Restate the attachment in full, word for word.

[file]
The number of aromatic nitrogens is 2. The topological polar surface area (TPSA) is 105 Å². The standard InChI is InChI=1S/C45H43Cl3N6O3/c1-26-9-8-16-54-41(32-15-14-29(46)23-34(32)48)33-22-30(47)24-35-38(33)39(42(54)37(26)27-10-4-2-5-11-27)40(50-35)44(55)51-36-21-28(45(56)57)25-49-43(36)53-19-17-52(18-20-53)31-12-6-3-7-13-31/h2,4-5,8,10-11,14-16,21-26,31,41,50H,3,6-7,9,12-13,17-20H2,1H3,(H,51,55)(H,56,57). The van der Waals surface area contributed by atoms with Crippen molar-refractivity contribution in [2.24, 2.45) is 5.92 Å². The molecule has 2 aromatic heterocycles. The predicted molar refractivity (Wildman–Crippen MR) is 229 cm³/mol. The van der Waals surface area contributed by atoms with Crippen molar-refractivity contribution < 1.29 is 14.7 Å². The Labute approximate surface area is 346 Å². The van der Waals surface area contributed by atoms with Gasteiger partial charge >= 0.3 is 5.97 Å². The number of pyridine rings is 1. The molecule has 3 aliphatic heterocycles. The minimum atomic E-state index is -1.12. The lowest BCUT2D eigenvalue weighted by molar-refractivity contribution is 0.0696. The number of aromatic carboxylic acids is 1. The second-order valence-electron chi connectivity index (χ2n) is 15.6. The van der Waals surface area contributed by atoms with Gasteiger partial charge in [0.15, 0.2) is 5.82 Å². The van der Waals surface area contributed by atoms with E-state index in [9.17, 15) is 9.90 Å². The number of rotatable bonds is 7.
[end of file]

The number of aromatic nitrogens is 2. The topological polar surface area (TPSA) is 105 Å². The standard InChI is InChI=1S/C45H43Cl3N6O3/c1-26-9-8-16-54-41(32-15-14-29(46)23-34(32)48)33-22-30(47)24-35-38(33)39(42(54)37(26)27-10-4-2-5-11-27)40(50-35)44(55)51-36-21-28(45(56)57)25-49-43(36)53-19-17-52(18-20-53)31-12-6-3-7-13-31/h2,4-5,8,10-11,14-16,21-26,31,41,50H,3,6-7,9,12-13,17-20H2,1H3,(H,51,55)(H,56,57). The van der Waals surface area contributed by atoms with Crippen molar-refractivity contribution in [2.24, 2.45) is 5.92 Å². The molecule has 2 aromatic heterocycles. The predicted molar refractivity (Wildman–Crippen MR) is 229 cm³/mol. The van der Waals surface area contributed by atoms with Crippen molar-refractivity contribution < 1.29 is 14.7 Å². The Labute approximate surface area is 346 Å². The van der Waals surface area contributed by atoms with Gasteiger partial charge >= 0.3 is 5.97 Å². The number of pyridine rings is 1. The molecule has 3 aliphatic heterocycles. The minimum atomic E-state index is -1.12. The lowest BCUT2D eigenvalue weighted by molar-refractivity contribution is 0.0696. The number of aromatic carboxylic acids is 1. The second-order valence-electron chi connectivity index (χ2n) is 15.6. The van der Waals surface area contributed by atoms with Gasteiger partial charge in [0.15, 0.2) is 5.82 Å². The van der Waals surface area contributed by atoms with E-state index in [9.17, 15) is 9.90 Å². The number of rotatable bonds is 7.